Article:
Problematic Partnerships: An Analysis of Three Composition MOOCs Funded by the Gates Foundation

Problematic Partnerships: An Analysis of Three Composition MOOCs Funded by the Gates Foundation

Tyler Branson (University of California – Santa Barbara, USA)
Copyright: © 2017 |Pages: 19
DOI: 10.4018/978-1-5225-1718-4.ch011
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Abstract

This essay analyzes the rhetorical function of partnership in the creation and administration of three first-year composition MOOCs taught at institutions that were recipients of grants from the Bill and Melinda Gates Foundation in 2012-2013. Specifically, the author analyzes partnerships with MOOC developers Coursera and teams of academics at Duke, Georgia Tech, and Ohio State. These composition MOOCs are examples of problematic partnerships, or collaborations between academics and powerful groups, individuals, or companies that may have interests related to, but not necessarily in step with, academics' own disciplinary agendas. Ultimately, the author argues that despite significant risks, problematic partnerships can be potentially productive sites of research, teaching, and collaboration. Moreover, problematic partnerships can also potentially function as vital pockets where practitioners can leverage institutional collaborations to create new knowledge about writing and writing pedagogy and ultimately keep the field engaged in important public issues related to writing.
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Introduction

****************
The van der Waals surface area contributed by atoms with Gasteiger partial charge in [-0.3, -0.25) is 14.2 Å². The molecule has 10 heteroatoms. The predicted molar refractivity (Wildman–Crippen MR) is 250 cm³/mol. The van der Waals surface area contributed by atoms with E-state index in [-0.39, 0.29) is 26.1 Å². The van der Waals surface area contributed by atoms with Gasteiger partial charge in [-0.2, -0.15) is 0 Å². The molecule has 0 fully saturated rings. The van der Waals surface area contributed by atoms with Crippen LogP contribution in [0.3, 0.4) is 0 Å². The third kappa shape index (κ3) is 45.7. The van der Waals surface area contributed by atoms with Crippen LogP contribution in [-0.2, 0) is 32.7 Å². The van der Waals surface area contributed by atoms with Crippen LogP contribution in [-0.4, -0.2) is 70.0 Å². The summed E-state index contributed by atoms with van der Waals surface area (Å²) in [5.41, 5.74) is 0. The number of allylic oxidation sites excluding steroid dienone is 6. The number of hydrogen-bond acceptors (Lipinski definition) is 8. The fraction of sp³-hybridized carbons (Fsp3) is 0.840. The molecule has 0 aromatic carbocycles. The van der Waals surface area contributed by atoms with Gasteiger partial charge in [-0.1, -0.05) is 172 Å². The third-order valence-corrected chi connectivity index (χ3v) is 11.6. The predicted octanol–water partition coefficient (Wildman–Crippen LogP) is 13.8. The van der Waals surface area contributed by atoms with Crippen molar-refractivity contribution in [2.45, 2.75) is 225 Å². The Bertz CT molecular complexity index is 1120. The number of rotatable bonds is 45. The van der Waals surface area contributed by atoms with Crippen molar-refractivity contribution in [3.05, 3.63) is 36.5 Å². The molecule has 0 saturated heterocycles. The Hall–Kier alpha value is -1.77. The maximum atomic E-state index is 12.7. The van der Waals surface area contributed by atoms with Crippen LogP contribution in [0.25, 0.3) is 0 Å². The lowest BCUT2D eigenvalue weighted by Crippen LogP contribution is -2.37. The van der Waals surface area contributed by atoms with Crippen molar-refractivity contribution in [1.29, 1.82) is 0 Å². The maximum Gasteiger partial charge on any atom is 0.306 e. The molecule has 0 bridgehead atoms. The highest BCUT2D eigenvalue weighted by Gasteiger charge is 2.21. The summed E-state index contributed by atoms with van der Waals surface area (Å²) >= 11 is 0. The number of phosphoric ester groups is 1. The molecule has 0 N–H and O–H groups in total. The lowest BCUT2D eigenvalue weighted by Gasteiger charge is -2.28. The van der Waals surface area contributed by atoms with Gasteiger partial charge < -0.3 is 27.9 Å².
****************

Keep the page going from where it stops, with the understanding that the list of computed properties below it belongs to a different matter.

This essay analyzes the rhetoric of partnership in the creation of three first-year composition MOOCs taught at institutions that were recipients of generous grants by the Bill and Melinda Gates Foundation in 2012-2013. Specifically, I analyze discourse surrounding partnerships with MOOC developers Coursera and teams of academics at Duke, Georgia Tech, and The Ohio State University. These composition MOOCs are examples of what I call problematic partnerships, or collaborations with powerful institutions that may share related interests, but not necessarily related goals, with academics in the field. The three university-MOOC partnerships I explore in this study are problematic because of their relationship with what Linda Flower (2008) calls the “problematic power of larger institutions” (p. 27). However, Flower’s approach in Community Literacy and the Rhetoric of Public Engagement, which argues for a “renewed rhetoric of public engagement” (p. 2) where students and community partners work together to “solve joint problems” (p. 71), is a bit different than what I’m envisioning. My notion of problematic partnerships is concerned with how academics leverage the influence of powerful institutions to solve mutual public problems. But Flower’s caution here against the tendency of institutions to “co-opt and control” despite their “potential for wider social change” (pgs. 27-28) is appealing, for it helps provide a framework for how socially conscious and publicly engaged scholars can better understand how the work of rhetoric and composition is distributed and mediated by a range of institutional partnerships that are inherently problematic.